EA Play took place last week – sort of, in digital form – and it held a few great reveals, including a closer look at Battlefield 2042, which will tear up on consoles and PC later this year. But the genuine surprise to come from the show was a return of the Dead Space franchise, as the original game will make a comeback on next-gen consoles and PC, thanks to the team at EA Motive (Star Wars: Squadrons).
Though it doesn’t yet have a release date, Dead Space looks very promising. And most importantly, it showcases EA’s new stance when it comes to video games – single player endeavors are important, too.
The company has taken an interesting shift since the days of Star Wars: Battlefront II just a few years ago. Just before the game was set to release, EA had a “loot box” system that was gaining a lot of controversy, though it brushed it off. At the very last second, however, it pulled the system in favor of general multiplayer focus, possibly at the request of Disney. However, the damage was done, and it took several updates for the game to gain stature again.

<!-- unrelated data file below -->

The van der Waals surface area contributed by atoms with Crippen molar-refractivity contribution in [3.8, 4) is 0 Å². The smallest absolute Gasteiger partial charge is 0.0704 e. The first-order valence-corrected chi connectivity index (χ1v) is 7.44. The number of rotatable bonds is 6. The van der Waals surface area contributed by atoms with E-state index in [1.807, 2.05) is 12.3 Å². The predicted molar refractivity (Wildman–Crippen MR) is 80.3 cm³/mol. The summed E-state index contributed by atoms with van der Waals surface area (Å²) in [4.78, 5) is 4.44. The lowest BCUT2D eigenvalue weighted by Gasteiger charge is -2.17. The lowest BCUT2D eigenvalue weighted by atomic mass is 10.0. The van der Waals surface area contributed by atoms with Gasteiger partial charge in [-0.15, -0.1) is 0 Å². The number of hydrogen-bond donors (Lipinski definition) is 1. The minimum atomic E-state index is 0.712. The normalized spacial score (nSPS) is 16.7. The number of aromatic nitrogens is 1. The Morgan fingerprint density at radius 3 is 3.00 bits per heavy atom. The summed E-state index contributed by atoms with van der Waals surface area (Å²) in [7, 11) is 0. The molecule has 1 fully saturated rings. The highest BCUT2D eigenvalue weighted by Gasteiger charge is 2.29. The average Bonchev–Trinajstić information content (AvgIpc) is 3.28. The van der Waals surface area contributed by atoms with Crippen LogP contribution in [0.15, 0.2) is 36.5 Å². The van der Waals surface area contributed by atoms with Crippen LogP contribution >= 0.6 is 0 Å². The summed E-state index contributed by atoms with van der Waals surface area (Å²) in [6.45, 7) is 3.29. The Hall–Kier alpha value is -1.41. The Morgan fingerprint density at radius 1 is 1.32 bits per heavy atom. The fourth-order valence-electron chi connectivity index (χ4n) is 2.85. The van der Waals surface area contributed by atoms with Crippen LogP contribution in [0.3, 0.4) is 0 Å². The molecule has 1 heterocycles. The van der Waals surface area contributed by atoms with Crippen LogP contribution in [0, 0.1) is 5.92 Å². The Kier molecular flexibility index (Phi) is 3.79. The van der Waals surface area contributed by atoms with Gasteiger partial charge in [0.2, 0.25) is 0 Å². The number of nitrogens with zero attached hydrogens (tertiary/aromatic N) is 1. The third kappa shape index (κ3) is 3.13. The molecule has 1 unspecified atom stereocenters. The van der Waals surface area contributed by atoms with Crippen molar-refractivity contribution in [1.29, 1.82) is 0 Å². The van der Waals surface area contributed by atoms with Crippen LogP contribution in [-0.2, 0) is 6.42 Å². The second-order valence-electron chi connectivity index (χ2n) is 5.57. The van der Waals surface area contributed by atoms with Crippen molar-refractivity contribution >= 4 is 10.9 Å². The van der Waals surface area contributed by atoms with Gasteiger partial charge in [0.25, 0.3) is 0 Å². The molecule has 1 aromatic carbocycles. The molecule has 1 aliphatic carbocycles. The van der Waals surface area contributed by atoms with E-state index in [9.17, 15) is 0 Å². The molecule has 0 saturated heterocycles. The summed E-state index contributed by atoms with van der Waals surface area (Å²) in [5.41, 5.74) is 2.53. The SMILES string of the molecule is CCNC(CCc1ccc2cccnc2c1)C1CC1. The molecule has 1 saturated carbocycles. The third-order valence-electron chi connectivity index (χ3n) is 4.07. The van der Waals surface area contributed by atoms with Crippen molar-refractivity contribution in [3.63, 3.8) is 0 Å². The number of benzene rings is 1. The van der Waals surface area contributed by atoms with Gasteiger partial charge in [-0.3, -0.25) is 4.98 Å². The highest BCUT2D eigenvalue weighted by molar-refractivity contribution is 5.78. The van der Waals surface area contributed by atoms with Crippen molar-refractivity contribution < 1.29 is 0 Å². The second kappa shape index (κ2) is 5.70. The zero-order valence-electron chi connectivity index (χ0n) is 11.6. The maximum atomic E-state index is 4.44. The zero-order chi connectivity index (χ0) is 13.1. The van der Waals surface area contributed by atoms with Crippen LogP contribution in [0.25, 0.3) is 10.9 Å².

EA also disappointingly closed down Visceral Studios, the original creators of the Dead Space franchise, when it wasn’t too fond of its single player approach to its now-scuttled Star Wars project, vowing to move forward on multiplayer games instead because it felt that it was the way of the future.
But then God of War and Marvel’s Spider-Man came along, proving that the single player game still had ground. And EA continued to hear complaints on the “loot box” front, primarily from its sports games. (Note: FIFA 21 is still heavy on the in-game microtransactions, and FIFA 22 shows no signs of slowing down.)
So now here we are. EA has since continued to support the idea of single player games, most notably with Star Wars Jedi: Fallen Order, which came out back in 2019. And now we have the long-awaited return of Dead Space, which will come out – hopefully – sometime next year, and really shake up the horror landscape just as Resident Evil did before it.
It’s good to see EA taking focus on stuff like this, and with the announcement of the return of the Skate franchise, which is in full swing. Obviously more work is needed, but the company is really starting to sink in the idea that its business model shouldn’t be the one it’s completely following – it needs to remember its gaming audience too.
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